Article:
Also, scrub down counters and dishes every time you prep a food and before moving on to the next item. One high-power solution is a mix of 1 tablespoon of unscented, liquid chlorine bleach with 1 gallon of water. Use that to sanitize surfaces and utensils.

—-all of this information is from the CDC + Foodnetwork.com + FoodAllergy.com (FARE)

So, as you can see, it’s pretty easy for cross contact to happen. There are many places for this to occur. This is why we have to be vigilant and why us allergy parents can seem crazy when we’re figuring out what to serve our kids!

Whew. Well, glad that’s unloaded and off my brain. Time to go snuggle my little bunny. Maybe tomorrow I’ll have something less serious and more delicious to write about.

How to be Nutfree, Travel, Uncategorized

Nut-free Vacation Planning

Pre-kids, my husband and I had grand expectations of worldly travels with kids in tow eating baby crêpes in Paris and schnitzel in Stuttgart, and Bangers and Mash with a few pints in the UK. Then, reality set in.

Colicy baby, an entire vacation cancelled last minute due to whooping cough. Eventually a nut allergy diagnosis. Bad colds, never ending sick kids. Ear infections on top of ear infections and exhausted parents. We quickly learned that our dreams of extravagant travel were pretty far off in the distance. If we wanted to actually enjoy it, anyway.

When life hands you lemons, make lemonade, or something.

We have adapted over the past 6 years and have found things that work for us that we consider”fun” travel.

  1. Low key trips “up north” Wisconsin
  2. Visit family 
  3. Kid friendly states; Tennessee + Colorado
  4. Museums and aquariums
  5. State parks
  6. And Disney, for when you’re missing the world and want to feel “fancy”

So that brings me to #6. This year marks our third time to Disney in 6 years. Partly, we love Disney. Mostly, we have severe food allergies, and Disney has it handled, like a boss.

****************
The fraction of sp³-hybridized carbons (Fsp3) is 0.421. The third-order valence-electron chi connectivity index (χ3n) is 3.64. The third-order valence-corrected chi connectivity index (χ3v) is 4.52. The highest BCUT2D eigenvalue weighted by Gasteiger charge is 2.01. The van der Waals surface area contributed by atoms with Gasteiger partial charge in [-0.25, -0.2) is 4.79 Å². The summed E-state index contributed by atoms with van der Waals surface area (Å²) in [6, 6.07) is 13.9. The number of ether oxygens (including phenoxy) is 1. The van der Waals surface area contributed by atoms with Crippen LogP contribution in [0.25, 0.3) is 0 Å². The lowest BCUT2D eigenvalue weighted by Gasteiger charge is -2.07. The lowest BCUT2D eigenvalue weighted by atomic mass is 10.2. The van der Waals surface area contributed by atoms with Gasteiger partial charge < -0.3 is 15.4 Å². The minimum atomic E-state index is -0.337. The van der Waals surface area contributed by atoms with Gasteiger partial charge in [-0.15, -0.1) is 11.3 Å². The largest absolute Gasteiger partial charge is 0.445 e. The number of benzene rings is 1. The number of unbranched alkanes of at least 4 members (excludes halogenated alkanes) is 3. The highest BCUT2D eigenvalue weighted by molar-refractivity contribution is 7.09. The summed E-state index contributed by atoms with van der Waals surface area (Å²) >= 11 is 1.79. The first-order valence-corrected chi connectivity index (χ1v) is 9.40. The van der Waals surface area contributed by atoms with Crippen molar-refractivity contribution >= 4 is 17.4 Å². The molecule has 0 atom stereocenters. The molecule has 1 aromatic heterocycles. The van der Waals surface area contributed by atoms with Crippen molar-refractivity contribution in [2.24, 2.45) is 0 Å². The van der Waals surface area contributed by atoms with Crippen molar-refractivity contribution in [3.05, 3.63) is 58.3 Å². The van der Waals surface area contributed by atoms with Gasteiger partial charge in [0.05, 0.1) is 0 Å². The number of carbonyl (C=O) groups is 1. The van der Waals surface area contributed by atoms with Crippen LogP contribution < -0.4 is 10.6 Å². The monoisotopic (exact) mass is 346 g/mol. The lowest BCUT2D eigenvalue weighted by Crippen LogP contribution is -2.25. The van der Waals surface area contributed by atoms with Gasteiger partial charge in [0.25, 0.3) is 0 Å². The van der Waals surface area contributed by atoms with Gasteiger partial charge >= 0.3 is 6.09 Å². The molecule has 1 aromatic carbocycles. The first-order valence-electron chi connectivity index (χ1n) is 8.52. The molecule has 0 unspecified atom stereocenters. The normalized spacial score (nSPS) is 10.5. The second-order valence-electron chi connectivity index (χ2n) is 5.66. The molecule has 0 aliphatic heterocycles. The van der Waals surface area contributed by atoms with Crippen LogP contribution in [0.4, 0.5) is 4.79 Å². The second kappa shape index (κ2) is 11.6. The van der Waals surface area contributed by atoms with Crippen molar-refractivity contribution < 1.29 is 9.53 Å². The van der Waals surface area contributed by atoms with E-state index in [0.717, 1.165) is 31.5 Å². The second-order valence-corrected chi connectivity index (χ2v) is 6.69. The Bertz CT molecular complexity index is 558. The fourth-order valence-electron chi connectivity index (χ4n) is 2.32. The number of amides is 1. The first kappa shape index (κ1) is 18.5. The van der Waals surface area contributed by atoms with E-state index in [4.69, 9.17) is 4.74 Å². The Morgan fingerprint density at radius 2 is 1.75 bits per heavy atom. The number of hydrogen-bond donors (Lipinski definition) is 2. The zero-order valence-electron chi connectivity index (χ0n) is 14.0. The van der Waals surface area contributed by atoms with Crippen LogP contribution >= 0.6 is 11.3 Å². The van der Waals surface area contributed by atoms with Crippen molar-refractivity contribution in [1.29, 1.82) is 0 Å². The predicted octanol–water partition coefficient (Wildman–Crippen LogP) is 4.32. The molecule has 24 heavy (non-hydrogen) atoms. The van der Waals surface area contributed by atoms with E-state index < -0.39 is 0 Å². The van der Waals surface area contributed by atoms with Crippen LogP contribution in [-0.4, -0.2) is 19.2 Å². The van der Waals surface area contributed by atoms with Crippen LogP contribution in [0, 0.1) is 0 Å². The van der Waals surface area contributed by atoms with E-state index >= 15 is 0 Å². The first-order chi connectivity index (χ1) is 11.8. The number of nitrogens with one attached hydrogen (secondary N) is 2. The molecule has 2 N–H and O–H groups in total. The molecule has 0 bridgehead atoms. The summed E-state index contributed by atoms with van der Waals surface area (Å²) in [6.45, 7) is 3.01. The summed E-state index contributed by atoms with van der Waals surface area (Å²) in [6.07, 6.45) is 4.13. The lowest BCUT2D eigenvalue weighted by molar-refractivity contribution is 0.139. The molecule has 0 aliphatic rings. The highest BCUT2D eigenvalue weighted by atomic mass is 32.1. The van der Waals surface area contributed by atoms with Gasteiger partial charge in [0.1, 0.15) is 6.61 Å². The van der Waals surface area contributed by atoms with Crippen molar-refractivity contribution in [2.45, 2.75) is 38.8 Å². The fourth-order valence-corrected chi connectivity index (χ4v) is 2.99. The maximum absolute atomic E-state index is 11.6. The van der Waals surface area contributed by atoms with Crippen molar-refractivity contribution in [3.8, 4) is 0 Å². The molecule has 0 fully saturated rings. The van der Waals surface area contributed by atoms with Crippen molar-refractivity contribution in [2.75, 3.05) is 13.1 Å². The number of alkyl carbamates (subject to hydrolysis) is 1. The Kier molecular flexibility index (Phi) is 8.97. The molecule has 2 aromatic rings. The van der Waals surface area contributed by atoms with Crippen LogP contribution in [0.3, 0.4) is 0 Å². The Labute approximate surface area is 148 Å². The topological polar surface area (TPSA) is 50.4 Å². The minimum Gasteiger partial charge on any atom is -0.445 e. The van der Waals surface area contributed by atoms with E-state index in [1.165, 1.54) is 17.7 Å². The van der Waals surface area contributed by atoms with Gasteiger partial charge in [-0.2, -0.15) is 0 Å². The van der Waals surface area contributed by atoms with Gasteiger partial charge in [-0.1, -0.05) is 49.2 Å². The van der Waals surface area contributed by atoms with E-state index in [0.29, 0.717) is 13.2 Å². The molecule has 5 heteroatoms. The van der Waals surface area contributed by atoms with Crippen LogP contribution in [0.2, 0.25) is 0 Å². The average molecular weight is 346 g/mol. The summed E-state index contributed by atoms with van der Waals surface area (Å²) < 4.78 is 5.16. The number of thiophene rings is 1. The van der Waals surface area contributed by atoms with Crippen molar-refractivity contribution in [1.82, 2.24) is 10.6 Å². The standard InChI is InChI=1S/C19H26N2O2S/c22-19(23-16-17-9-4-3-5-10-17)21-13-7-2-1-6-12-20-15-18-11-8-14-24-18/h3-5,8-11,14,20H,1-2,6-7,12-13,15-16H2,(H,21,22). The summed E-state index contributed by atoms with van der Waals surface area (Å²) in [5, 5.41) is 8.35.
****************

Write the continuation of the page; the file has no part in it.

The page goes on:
Today, we logged on to My Disney Experience and selected a few activities, and meal reservations. After choosing the time, restaurant and guests, we were prompted to add food allergy information. We can also view all food menus and allergy information way before we get into the park. Disney also has first aide stations clearly marked incase we come in contact with our allergy. Not to worry, we generally pack 3 twin packs and loads of benadryl.

Today’s post is me tooting Disney’s horn for being over the top excellent about handling our precious children and their various dietary needs. Thank you, Disney, for making this trip the most stress free trip we will take all year. From the Magical Express airport pick up, luggage handling, kid camps, spas and delicious dining, it’s all covered so we can enjoy 100% family time. 

How to be Nutfree, Snacking, Uncategorized

Non-safe Snack Update

Hostess recently made a change to their HoHo’s. They have added Peanut Flour. Peanut Flour has been in the news lately, many processed food manufacturers have decided to go this route for whatever reason. It’s a huge deal for us in the allergy world because we get used to buying certain snack items. This is just another reason to always check the labels, don’t get too comfortable with your favorite snack items!